What needs to be said about William Elliott Whitmore at this point? Over the course of an impressive career that’s spanned more than two decades, the folk legend has performed all around the world, shared the stage with an abundance of renowned musicians, and released seven outstanding albums. Before he was captivating crowds far and wide with his quality catalog and his incomparable voice, Whitmore was lugging gear for Ten Grand and he—and his trusty banjo—were winning over audiences at punk shows as the band’s opening act.
Recently, around the time his Dope Walker side project was preparing to release its debut album, My First Band host Tyler Maas was able to get Whitmore away from his family for long enough to run through his extensive and immensely interesting career. Over the course of the conversation, Whitmore discussed being a new dad, isolating on his Iowa farm, and ways the pandemic has changed both his tour and album schedules.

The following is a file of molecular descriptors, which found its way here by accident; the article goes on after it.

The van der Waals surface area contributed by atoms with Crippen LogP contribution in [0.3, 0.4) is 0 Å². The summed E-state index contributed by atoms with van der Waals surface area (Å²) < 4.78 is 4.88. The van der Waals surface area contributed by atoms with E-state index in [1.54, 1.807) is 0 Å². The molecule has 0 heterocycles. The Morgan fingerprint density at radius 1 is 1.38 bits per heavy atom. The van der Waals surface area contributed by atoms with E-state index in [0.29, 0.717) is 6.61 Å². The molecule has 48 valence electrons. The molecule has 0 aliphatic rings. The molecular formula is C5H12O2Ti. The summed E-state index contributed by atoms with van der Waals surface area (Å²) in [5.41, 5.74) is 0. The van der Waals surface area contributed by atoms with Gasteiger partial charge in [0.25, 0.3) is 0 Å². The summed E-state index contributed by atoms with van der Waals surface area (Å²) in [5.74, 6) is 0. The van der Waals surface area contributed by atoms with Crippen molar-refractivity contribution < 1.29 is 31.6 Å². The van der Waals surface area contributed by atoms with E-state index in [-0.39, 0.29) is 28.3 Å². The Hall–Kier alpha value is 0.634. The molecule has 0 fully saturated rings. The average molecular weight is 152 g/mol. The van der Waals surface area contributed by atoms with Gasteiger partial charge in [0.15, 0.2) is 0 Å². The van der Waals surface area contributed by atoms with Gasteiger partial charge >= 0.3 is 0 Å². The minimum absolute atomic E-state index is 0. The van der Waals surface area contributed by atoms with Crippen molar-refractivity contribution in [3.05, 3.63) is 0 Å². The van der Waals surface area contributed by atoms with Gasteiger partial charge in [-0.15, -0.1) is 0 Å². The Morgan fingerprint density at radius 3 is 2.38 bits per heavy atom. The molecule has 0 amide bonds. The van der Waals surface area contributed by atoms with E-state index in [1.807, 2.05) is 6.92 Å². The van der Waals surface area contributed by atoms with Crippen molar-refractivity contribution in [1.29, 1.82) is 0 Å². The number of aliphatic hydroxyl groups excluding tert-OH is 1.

Along the way, the Midwestern music mainstay talked about inheriting his grandfather’s banjo, finding success in a solo capacity, the creative itch projects like Dope Walker and Hallways Of Always scratch, and some of the life-changing experiences he’s had over the past 20-plus years. Before episode’s end, the pair also relive memorable Wisconsin shows at places like Cactus Club and Cranky Pat’s and mention mutual friends they have.
My First Band is sponsored by Mystery Room Mastering and Lakefront Brewery. The show is edited by Jared Blohm. You can listen to My First Band on iTunes, Stitcher, Spotify, and wherever else you get podcasts. Music used in this show comes courtesy of Devils Teeth (“The Junction Street Eight Tigers”), Dope Walker (“These Freaks”), and William Elliott Whitmore (“Dry”).